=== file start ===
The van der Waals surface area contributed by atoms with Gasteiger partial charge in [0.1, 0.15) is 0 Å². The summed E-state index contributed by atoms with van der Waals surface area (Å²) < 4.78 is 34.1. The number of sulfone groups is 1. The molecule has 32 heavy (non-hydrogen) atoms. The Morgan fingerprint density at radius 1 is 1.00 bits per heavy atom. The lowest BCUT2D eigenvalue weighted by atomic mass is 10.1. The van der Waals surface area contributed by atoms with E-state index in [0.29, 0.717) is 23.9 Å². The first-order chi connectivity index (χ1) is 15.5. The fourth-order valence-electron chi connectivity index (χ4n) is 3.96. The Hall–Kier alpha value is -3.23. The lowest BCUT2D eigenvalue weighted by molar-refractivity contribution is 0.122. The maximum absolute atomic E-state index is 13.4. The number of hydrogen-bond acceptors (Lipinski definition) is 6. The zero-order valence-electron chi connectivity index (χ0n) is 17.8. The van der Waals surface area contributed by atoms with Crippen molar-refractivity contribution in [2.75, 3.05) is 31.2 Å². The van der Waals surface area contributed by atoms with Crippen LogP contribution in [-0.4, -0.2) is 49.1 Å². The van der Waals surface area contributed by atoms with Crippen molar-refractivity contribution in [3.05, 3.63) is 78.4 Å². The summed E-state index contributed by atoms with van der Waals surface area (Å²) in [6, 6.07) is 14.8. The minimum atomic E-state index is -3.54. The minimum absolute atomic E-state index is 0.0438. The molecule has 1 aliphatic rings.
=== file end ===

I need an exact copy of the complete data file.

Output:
The van der Waals surface area contributed by atoms with Gasteiger partial charge in [0.1, 0.15) is 0 Å². The summed E-state index contributed by atoms with van der Waals surface area (Å²) < 4.78 is 34.1. The number of sulfone groups is 1. The molecule has 32 heavy (non-hydrogen) atoms. The Morgan fingerprint density at radius 1 is 1.00 bits per heavy atom. The lowest BCUT2D eigenvalue weighted by atomic mass is 10.1. The van der Waals surface area contributed by atoms with E-state index in [0.29, 0.717) is 23.9 Å². The first-order chi connectivity index (χ1) is 15.5. The fourth-order valence-electron chi connectivity index (χ4n) is 3.96. The Hall–Kier alpha value is -3.23. The lowest BCUT2D eigenvalue weighted by molar-refractivity contribution is 0.122. The maximum absolute atomic E-state index is 13.4. The number of hydrogen-bond acceptors (Lipinski definition) is 6. The zero-order valence-electron chi connectivity index (χ0n) is 17.8. The van der Waals surface area contributed by atoms with Crippen molar-refractivity contribution in [2.75, 3.05) is 31.2 Å². The van der Waals surface area contributed by atoms with Crippen LogP contribution in [-0.4, -0.2) is 49.1 Å². The van der Waals surface area contributed by atoms with Crippen molar-refractivity contribution in [3.05, 3.63) is 78.4 Å². The summed E-state index contributed by atoms with van der Waals surface area (Å²) in [6, 6.07) is 14.8. The minimum atomic E-state index is -3.54. The minimum absolute atomic E-state index is 0.0438. The molecule has 1 aliphatic rings.